DOOM 3 (Nintendo Switch) Review

By Athanasios 10.03.2020

Review for DOOM 3 on Nintendo Switch

If yours truly, a long-time Doom fanatic, was forced to pick the one title in the main line of games that disappointed him the most, Doom 3 would certainly be it. While in no way a bad, or even mediocre first-person shooter, it was a heavy deviation from form, and one that wasn't exactly well thought out. The good news for those who did actually enjoy this more than this critic, is that, unlike the Switch ports of Doom and Doom II, this one is almost flawless, and like the rest of the trilogy, very cheap, especially at the time of writing.

Upon starting DOOM 3 on the Switch, this nerd was reminded of the things he loved about the first time he experienced it, but also of what eventually led to it being his least favourite mainline Doom entry. The first issue is that this broke the tried and tested pattern of past titles, turning the fast-paced action and semi-non-linear exploration of 1993 and 1994, into a slow, more methodical journey down linear, dimly-lit corridors, where, besides shooting at demons, you must also search for PDAs that add to the story and lore, and help acquiring supplies. Unfortunately, despite it being an otherwise immersive, and beautiful technical marvel, this could be much better.

Screenshot for DOOM 3 on Nintendo Switch

Id Software wanted to craft a horror game, but wasn't successful. The first, very captivating chapter, does wonders in slowly "sinking" you into its atmosphere, by having you, the nameless space marine, take a deliberately slow walk through the claustrophobic and miserable workplace that is UAC's Mars base. There's a heavy emphasis in realism, which helps in making the dark fantasy elements that will soon make their appearance feel even more otherworldly as they would otherwise do. Sadly, after this strong opener, the "magic" will start to fade with every passing hour.

The problem with Doom 3 isn't the fact that it plays a different ball from its forbearers, but how it's not very good at this new kind of thing that it wants to be. For starters, it's not scary - like at all. It will occasionally surprise you, and even unnerve you, but it will use the same two/three tricks again, and again, and again, thus you will be able to predict every single jump scare and ambush. Moreover, your marine, while not the absolute unit that is the Doom Slayer of DOOM, he isn't a Silent Hill weakling either, as he is basically a bipedal battalion, with plenty of bullets to spare.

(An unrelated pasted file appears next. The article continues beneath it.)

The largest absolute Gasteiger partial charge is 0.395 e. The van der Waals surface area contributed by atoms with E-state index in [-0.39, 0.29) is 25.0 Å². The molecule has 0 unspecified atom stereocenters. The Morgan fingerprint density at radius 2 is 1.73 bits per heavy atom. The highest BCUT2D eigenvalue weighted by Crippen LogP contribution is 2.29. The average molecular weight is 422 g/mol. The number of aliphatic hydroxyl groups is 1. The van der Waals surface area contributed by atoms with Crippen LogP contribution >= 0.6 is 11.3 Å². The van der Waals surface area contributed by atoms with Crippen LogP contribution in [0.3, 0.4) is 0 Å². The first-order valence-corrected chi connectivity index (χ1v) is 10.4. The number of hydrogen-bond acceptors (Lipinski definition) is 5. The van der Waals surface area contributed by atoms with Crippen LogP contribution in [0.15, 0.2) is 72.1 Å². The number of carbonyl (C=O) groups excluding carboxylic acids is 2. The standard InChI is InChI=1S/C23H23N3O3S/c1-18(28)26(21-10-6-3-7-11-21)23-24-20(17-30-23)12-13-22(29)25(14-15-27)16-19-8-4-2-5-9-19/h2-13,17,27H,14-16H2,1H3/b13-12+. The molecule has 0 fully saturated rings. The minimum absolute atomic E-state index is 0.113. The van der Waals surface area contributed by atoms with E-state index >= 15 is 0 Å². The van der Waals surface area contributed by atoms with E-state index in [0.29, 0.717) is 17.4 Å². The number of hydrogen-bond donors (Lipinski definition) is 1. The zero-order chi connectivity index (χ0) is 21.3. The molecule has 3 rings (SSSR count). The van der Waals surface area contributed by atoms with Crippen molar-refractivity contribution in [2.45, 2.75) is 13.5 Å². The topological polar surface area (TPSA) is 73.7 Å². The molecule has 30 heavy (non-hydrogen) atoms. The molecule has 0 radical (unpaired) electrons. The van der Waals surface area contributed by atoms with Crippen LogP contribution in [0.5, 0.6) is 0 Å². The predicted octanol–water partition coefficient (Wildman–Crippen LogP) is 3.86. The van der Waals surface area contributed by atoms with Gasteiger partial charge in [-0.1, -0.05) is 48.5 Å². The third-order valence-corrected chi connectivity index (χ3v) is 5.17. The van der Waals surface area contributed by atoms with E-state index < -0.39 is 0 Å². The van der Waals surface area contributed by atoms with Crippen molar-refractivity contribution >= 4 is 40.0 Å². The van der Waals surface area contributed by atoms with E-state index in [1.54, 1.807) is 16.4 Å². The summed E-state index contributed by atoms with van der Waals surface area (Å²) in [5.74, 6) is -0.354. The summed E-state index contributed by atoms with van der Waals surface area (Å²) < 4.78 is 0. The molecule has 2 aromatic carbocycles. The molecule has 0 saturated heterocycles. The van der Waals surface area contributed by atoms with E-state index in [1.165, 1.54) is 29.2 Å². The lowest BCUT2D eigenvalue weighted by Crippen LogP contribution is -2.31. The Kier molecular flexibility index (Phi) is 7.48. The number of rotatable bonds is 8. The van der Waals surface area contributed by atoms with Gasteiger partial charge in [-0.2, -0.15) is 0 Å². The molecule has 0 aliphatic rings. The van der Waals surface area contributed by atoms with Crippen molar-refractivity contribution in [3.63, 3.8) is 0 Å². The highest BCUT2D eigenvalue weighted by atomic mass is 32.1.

Screenshot for DOOM 3 on Nintendo Switch

…Then there's the whole darkness thingy. Doom 3 initially wowed the community with its fantastic id Tech 4 engine - which was, and still is fantastic, no doubt about it. The realistic lighting, and dynamic shadows, all rendered in real-time through John Carmack's black magic, look awesome, but the end result is way, way too dark. Have you seen those professionally-captured screenshots, which perfectly emphasise the features on zombies on decently-lit, but still dark areas? Well, these are like 10% of what you will see while playing this, as most of the experience revolves around you shooting at things that you can barely see.

Screenshot for DOOM 3 on Nintendo Switch

When it comes to the Switch, potential buyers should expect a title that's best enjoyed on their TV screens, as the immense darkness makes this a hard recommendation for undocked play, especially for those who like to have their Switch set on its kickstand. Whatever you do, turn off every single light source in the room, especially when in handheld mode. Oh, and make sure to increase the FOV as high as it gets too - this will help you immensely, and there's no downside to doing so, as it doesn't affect performance, and if it does it was never noticed.

The good news about this port is that it's basically the BFG Edition, meaning that, unlike the original, it supports widescreen display, and, most importantly, includes both available expansions, Resurrection of Evil, and Master Levels - although that's good news only if you actually like the core game. Plus, unlike the two previous Doom ports, this doesn't have any problems compared to the original. It's a shame that it still can't much the quality of the PC version, but what you get here is basically a flawless port with few compromises. It's Doom 3 for the Switch, and that's about it.

Screenshot for DOOM 3 on Nintendo Switch

Cubed3 Rating

Rated 7 out of 10

Very Good - Bronze Award

Rated 7 out of 10

Compared to previous entries, Doom 3 is... well, different. It's a linear and repetitive, low-key horror first-person shooter, which looks great, but can also be frustratingly dark. Some like it, and some don't, as taste is subjective. What isn't, though, is the quality of a port, and in that regard, DOOM 3 is a near flawless one, and of the best version yet, with all additional content included, and - usually - a great price attached to it all.


Panic Button


Bethesda Softworks


First Person Shooter



C3 Score

Rated $score out of 10  7/10

Reader Score

Rated $score out of 10  0 (0 Votes)

European release date Out now   North America release date Out now   Japan release date Out now   Australian release date Out now   


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